Redundancy reduction: Loss function includes a redundancy measure Special case: list presentation + MMR [Zhai et al. 03] Diverse information needs: loss function defined on latent topics Special case: PLSA/LDA + topic retrieval [Zhai 02] Active relevance feedback: loss function considers both relevance and benefit for feedback Special case: hard queries + feedback only [Shen & Zhai 05]

29 Subtopic Retrieval [Zhai et al. 03]
Query: What are the applications of robotics in the world today? Find as many DIFFERENT applications as possible. Subtopic judgments A1 A2 A3 … Ak d … d … d … …. dk Example subtopics: A1: spot-welding robotics A2: controlling inventory A3: pipe-laying robots A4: talking robot A5: robots for loading & unloading memory tapes A6: robot [telephone] operators A7: robot cranes … … This is a non-traditional retrieval task …

30 5.1 Diversify = Remove Redundancy
Greedy Algorithm for Ranking: Maximal Marginal Relevance (MMR) “Willingness to tolerate redundancy” C2<C3, since a redundant relevant doc is better than a non-relevant doc

31 5.2 Diversity = Satisfy Diverse Info. Need [Zhai 02]
Need to directly model latent aspects and then optimize results based on aspect/topic matching Reducing redundancy doesn’t ensure complete coverage of diverse aspects

32 Aspect Loss Function: Illustration
New candidate p(a|k) non-relevant redundant perfect Combined coverage p(a|k) Desired coverage p(a|Q) “Already covered” p(a|1)... p(a|k -1)

33 5.3 Diversify = Active Feedback [Shen & Zhai 05]
Decision problem: Decide subset of documents for relevance judgment

34 Independent Loss Independent Loss

35 Independent Loss (cont.)
Top K Uncertainty Sampling

36 Dependent Loss … MMR K Cluster Centroid Gapped Top K
Heuristics: consider relevance first, then diversity Select Top N documents Cluster N docs into K clusters MMR K Cluster Centroid Gapped Top K

37 Illustration of Three AF Methods
Top-K (normal feedback) 1 2 3 4 5 6 7 8 9 10 11 12 13 14 15 16 Gapped Top-K K-cluster centroid Experiment results show that Top-K is worse than all others [Shen & Zhai 05]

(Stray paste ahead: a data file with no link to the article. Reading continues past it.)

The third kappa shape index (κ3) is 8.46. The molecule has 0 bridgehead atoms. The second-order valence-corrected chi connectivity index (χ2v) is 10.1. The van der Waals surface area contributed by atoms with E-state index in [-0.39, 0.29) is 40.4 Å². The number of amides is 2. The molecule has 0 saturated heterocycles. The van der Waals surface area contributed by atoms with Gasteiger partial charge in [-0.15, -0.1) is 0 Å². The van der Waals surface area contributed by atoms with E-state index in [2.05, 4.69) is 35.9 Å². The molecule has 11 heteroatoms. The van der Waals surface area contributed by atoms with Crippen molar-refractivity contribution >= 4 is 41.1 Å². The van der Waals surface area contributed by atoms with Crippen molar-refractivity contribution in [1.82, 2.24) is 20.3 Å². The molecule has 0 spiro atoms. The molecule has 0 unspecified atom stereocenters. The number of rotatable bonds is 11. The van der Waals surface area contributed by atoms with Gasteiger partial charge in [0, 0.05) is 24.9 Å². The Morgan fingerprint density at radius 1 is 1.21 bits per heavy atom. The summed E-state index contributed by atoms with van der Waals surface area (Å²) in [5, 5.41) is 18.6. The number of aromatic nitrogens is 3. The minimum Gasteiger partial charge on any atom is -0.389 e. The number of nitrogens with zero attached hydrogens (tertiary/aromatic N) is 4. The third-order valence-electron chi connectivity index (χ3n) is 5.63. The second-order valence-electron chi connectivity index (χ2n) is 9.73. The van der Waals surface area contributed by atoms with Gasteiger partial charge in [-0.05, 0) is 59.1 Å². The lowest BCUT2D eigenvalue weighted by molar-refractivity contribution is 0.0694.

38 Suggested answers to the basic questions
Search Engine = Game System Optimal Search Engine = Optimal Game Plan/Strategy Objective function: based on 3 factors and at the session level Utility of information delivered to the user Effort needed from the user System resource overhead How can we solve such an optimization problem? Bayesian decision theory in general, partially observable Markov decision process (POMDP) [Luo et al. 14] Reinforcement learning ...

39 Major benefits of IR as game playing
Naturally optimize performance on an entire session instead of that on a single query (optimizing the chance of winning the entire game) It optimizes the collaboration of machines and users (maximizing collective intelligence) It opens up many interesting new research directions (e.g., crowdsourcing + interactive IR)

40 Assumption: Approximate relevance judgments with clickthroughs
An interesting new problem: Crowdsourcing to users for relevance judgments collection Assumption: Approximate relevance judgments with clickthroughs Question: how to optimize the exploration-exploitation tradeoff when leveraging users to collect clicks on lowly-ranked (“tail”) documents? Where to insert a candidate ? Which user should get this “assignment”? Potential solution must include a model for a user’s behavior

41 General Research Questions Suggested by the Game-Theoretic Framework
How should we design an IR game? How to design “moves” for the user and the system? How to design the objective of the game? How to go beyond search to support access and task completion? How to formally define the optimization problem and compute the optimal strategy for the IR system? To what extent can we directly apply existing game theory? Does Nash equilibrium matter? What new challenges must be solved? How to evaluate such a system? MOOC?

42 Some Relevant Challenges in NLP
How can we turn partial understanding into additional dimension of scoring ? Readability Trustworthiness How can we perform syntactic and semantic analysis of queries? How can we generate adaptive explanatory summaries of documents? How can we generate coherent preview of search results ? How can we generate a topic map to enable users to browse freely?

43 Intelligent IR System in the Future: Optimizing multiple games simultaneously
Game k Game 1 Learning engine (MOOC) Mobile service search Medical advisor Intelligent IR System Log Support whole workflow of a user’s task (multimodel info access, info analysis, decision support, task support) Minimize user effort (maximum relevance, natural dialogue) Minimize system resource overhead Learn to adapt & improve over time from all users/data Documents

44 Action Item: future research requires integration of multiple fields
Psychology User action Interactive Service (Search, Browsing, Recommend…) Human-Computer Interaction Document Collection Game Theory (Economics) System response User interaction Log Traditional Information Retrieval User Understanding User Model Document Representation Document Understanding Natural Language Processing Natural Language Processing External Doc Info (structures) External User Info (social network) Machine Learning (particularly reinforcement learning)